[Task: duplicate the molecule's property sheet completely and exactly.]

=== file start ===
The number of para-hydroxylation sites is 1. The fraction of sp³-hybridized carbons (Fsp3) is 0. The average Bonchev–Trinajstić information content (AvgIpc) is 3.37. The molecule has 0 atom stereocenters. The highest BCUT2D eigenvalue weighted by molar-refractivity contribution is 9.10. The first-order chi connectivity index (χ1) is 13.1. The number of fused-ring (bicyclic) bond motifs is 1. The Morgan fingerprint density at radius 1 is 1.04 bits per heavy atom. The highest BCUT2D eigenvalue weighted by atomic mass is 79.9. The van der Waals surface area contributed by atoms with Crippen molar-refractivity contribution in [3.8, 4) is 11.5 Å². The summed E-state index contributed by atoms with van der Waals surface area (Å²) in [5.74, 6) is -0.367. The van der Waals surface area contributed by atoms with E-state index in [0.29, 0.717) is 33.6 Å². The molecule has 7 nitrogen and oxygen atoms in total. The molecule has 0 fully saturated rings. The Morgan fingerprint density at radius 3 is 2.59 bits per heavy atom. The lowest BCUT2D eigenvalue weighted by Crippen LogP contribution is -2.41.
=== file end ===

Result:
The number of para-hydroxylation sites is 1. The fraction of sp³-hybridized carbons (Fsp3) is 0. The average Bonchev–Trinajstić information content (AvgIpc) is 3.37. The molecule has 0 atom stereocenters. The highest BCUT2D eigenvalue weighted by molar-refractivity contribution is 9.10. The first-order chi connectivity index (χ1) is 13.1. The number of fused-ring (bicyclic) bond motifs is 1. The Morgan fingerprint density at radius 1 is 1.04 bits per heavy atom. The highest BCUT2D eigenvalue weighted by atomic mass is 79.9. The van der Waals surface area contributed by atoms with Crippen molar-refractivity contribution in [3.8, 4) is 11.5 Å². The summed E-state index contributed by atoms with van der Waals surface area (Å²) in [5.74, 6) is -0.367. The van der Waals surface area contributed by atoms with E-state index in [0.29, 0.717) is 33.6 Å². The molecule has 7 nitrogen and oxygen atoms in total. The molecule has 0 fully saturated rings. The Morgan fingerprint density at radius 3 is 2.59 bits per heavy atom. The lowest BCUT2D eigenvalue weighted by Crippen LogP contribution is -2.41.